A long look at a young pulsar with NASAs Chandra X-ray Observatory revealed unexpectedly rapid cooling, which suggests that it contains much denser matter than previously expected. The pulsars cool temperature and the vast magnetic web of high-energy particles that surrounds it have implications for the theory of nuclear matter and the origin of magnetic fields in cosmic objects.
An international team of scientists used the Chandra data to measure the temperature of the pulsar at the center of 3C58, the remains of a star observed to explode in the year 1181. Chandras image of 3C58 also shows spectacular jets, rings and magnetized loops of high-energy particles generated by the pulsar.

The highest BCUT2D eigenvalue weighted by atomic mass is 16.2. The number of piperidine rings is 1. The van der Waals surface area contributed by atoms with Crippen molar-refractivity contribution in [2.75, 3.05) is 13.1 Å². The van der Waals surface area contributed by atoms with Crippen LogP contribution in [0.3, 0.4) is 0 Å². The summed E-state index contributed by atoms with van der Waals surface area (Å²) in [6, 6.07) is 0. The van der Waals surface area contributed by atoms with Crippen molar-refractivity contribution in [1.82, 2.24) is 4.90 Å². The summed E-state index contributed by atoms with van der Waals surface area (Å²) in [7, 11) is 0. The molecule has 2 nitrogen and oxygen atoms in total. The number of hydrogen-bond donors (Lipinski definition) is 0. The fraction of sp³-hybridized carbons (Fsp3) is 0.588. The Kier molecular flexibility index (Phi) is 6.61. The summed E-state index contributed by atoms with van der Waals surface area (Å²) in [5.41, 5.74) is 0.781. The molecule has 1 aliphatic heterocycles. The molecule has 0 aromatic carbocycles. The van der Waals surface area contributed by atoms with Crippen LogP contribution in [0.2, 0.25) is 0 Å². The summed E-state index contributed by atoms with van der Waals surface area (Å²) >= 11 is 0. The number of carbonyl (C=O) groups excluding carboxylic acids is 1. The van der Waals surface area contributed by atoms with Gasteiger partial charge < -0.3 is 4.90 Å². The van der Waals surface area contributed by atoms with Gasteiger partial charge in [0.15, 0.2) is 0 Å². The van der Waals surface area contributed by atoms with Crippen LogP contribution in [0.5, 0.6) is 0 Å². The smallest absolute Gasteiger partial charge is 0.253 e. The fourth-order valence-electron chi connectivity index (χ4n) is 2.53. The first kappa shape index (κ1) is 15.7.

"We now have strong evidence that, in slightly more than 800 years, the surface of the 3C 58 pulsar has cooled to a temperature of slightly less than a million degrees Celsius," said Patrick Slane of the Harvard-Smithsonian Center for Astrophysics in Cambridge, Mass., and lead author on a paper describing these results in the November 20, 2004 issue of The Astrophysical Journal. "A million degrees may sound pretty hot, but for a young neutron star thats like the frozen tundra in Green Bay, Wisconsin."
Megan Watzke | EurekAlert!
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